Linked by Thom Holwerda on Thu 6th Dec 2007 16:27 UTC
Mac OS X Since my Cube could not run Leopard, and I did not have any other Macs, I was unable to delve into Leopard right away. Apple NL was kind enough to fix this problem for us, by generously loaning me a brand new MacBook with Leopard installed so I could review it for OSNews. Read on for the findings.
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Stationary
by Adam S on Thu 6th Dec 2007 17:10 UTC
Adam S
Member since:
2005-04-01

Great review, Thom. I agree that Leopard is a nice step, and Quick Look seals the deal for me.

One thing I want to mention is "stationary" in Mail. You said

more commonly known among us geeks and nerds as annoying html email.


I think this stems from some sort of elitist holdover from some core geeks who believe email should remain plain text only. I happen to use plain text email, but the fact is that the rest of the world uses it differently, and it is very useful to have things embedded.

When people tell me HTML email is evil, I always press them to tell me why. Except for embedded scripts, which are usually blocked these days, I don't know why "geeks" have a mission against it. If people are anti-HTML, they ought to close down their browsers and go back to elinks and USENET, after all, their browsers usually use the same rendering engine as their email client.

Edited 2007-12-06 17:27 UTC

Reply Score: 1

RE: Stationary
by BiPolar on Thu 6th Dec 2007 17:23 in reply to "Stationary"
BiPolar Member since:
2007-07-06

Mmm, browser... you mean wget plus cat, right?
:P

Reply Parent Score: 5

RE: Stationary
by Hands on Thu 6th Dec 2007 17:47 in reply to "Stationary"
Hands Member since:
2005-06-30

I have to agree with both sides about the "stationary" thing.

I haven't used Leopard. So, I really don't know what they mean by stationary, but if it is anything like Outlook's concept, it really is annoying when someone uses a stationary theme out of the box. They are so ugly. Considering this is Apple, I concede that if the two concepts are basically equivalent, Apple generally does a much better job at avoiding ugly. I have also seen some very professional stationary themes made by individuals, but in general, I wish that people wouldn't use them.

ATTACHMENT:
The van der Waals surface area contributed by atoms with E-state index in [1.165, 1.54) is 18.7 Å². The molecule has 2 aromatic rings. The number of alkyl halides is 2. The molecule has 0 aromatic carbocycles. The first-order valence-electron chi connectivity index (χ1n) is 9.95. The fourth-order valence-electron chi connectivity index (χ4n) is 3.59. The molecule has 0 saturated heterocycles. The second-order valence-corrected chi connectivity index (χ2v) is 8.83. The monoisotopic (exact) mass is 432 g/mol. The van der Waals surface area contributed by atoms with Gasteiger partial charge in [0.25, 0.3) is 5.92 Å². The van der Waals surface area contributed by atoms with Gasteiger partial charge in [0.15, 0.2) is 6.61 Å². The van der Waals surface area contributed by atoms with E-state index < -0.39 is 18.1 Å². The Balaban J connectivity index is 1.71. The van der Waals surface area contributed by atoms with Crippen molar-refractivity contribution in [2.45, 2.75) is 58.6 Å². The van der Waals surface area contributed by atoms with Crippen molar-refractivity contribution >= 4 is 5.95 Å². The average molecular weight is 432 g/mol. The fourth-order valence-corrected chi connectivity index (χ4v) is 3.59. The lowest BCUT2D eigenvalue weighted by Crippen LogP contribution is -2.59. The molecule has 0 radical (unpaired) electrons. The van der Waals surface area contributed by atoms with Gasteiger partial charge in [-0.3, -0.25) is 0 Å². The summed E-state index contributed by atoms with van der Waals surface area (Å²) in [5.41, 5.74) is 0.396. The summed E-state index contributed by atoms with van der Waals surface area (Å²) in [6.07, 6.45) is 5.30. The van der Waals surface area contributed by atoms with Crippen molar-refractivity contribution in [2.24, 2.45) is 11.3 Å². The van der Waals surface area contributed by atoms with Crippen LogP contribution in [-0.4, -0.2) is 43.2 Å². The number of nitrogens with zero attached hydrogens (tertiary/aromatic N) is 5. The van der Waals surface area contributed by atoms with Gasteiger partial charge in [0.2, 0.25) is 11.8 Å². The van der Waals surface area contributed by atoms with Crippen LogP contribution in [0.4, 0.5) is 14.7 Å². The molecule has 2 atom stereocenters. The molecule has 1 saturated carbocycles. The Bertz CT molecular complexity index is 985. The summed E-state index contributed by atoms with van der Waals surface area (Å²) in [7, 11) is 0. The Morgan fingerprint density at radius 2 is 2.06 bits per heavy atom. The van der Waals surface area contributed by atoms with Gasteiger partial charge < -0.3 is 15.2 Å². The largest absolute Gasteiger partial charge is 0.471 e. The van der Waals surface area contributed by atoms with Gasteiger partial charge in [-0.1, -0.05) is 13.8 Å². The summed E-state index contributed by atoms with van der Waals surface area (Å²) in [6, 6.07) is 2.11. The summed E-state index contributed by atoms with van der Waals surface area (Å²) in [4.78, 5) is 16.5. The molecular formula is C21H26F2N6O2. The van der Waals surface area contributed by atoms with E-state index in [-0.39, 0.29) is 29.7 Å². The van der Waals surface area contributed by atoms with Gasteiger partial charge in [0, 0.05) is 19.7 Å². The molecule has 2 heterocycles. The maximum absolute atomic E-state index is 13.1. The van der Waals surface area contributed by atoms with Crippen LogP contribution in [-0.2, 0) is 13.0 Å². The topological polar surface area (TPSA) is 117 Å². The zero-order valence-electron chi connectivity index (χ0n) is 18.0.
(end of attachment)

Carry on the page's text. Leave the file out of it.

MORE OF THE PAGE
With that being said, I have to agree with Adam. I just don't get the aversion by some geeks to HTML in email. Plain text just can't do everything. Just because some people use HTML to embed pictures (and stuff) in some retarded [spam] chain letters (among other things) does not mean that HTML is evil. I avoid the garbage, and I enjoy the extra functionality that HTML offers.

Reply Parent Score: 1

RE: Stationary
by binarycrusader on Thu 6th Dec 2007 17:54 in reply to "Stationary"
binarycrusader Member since:
2005-07-06

When people tell me HTML email is evil, I always press them to tell me why. Except for embedded scripts, which are usually blocked these days, I don't know why "geeks" have a mission against it. If people are anti-HTML, they ought to close down their browsers and go back to elinks and USENET, after all, their browsers usually use the same rendering engine as their email client.


I'll tell you why. When I spend time in Australia, my bandwidth is metered. Most Australians don't have unlimited bandwidth. That means that HTML emails is actually costing me directly. It would be like telemarketers being allowed to call your cellphone in the US (they legally can't under most conditions).

The extra bandwidth that HTML email uses (more than double, since the original message is also usually present in plaintext form) wastes my bandwidth which I have a limited amount of.

I'd rather use that bandwidth for browsing, downloads, etc.

Likewise when I'm using a mobile connection where I get charged for bits I download I also don't want to be charged extra because of the wasteful practices of some people.

That is why HTML email is "evil"; though evil is the wrong in my opinion.

Reply Parent Score: 5

RE[2]: Stationary
by edogawaconan on Thu 6th Dec 2007 18:16 in reply to "RE: Stationary"
edogawaconan Member since:
2006-10-10

not to mention some people "love" to use "fancy" styles when writing mail.

Reply Parent Score: 2

RE[2]: Stationary
by Adam S on Thu 6th Dec 2007 19:10 in reply to "RE: Stationary"
Adam S Member since:
2005-04-01

I'll tell you why. When I spend time in Australia, my bandwidth is metered. Most Australians don't have unlimited bandwidth. That means that HTML emails is actually costing me directly.


Only if you download the images, which few email clients do by default now, including Mail.app, which is what we're discussing here, and Outlook, Windows Mail, Gmail, Live Mail, etc. In that case, you should also stop using *all* email, because attachments can be a real bitch.

Reply Parent Score: 1

RE: Stationary
by andrewg on Thu 6th Dec 2007 18:42 in reply to "Stationary"
andrewg Member since:
2005-07-06

I don't have anything against HTML email in general. It is abused quite badly though. It gives people with no idea of what works visually too much flexibility. Companies normally have style guides but you end up having people insisting on inserting their product / company / brand logo in every email. This is terrible if you value server space in particular but also tacky.

You end up where people start thinking of emails like company letterheads. Company letterheads are for official communication. Email is less formal due to how easy it is to fire an email out.

I would like an email client that allowed you to specify styles and limit people to using those like you can do with javascript based WYSIWYG HTML editors. That way the company style guide can be enforced you don't get 16 point italic script fonts etc. but you allow people to produce consistently readable well formatted email.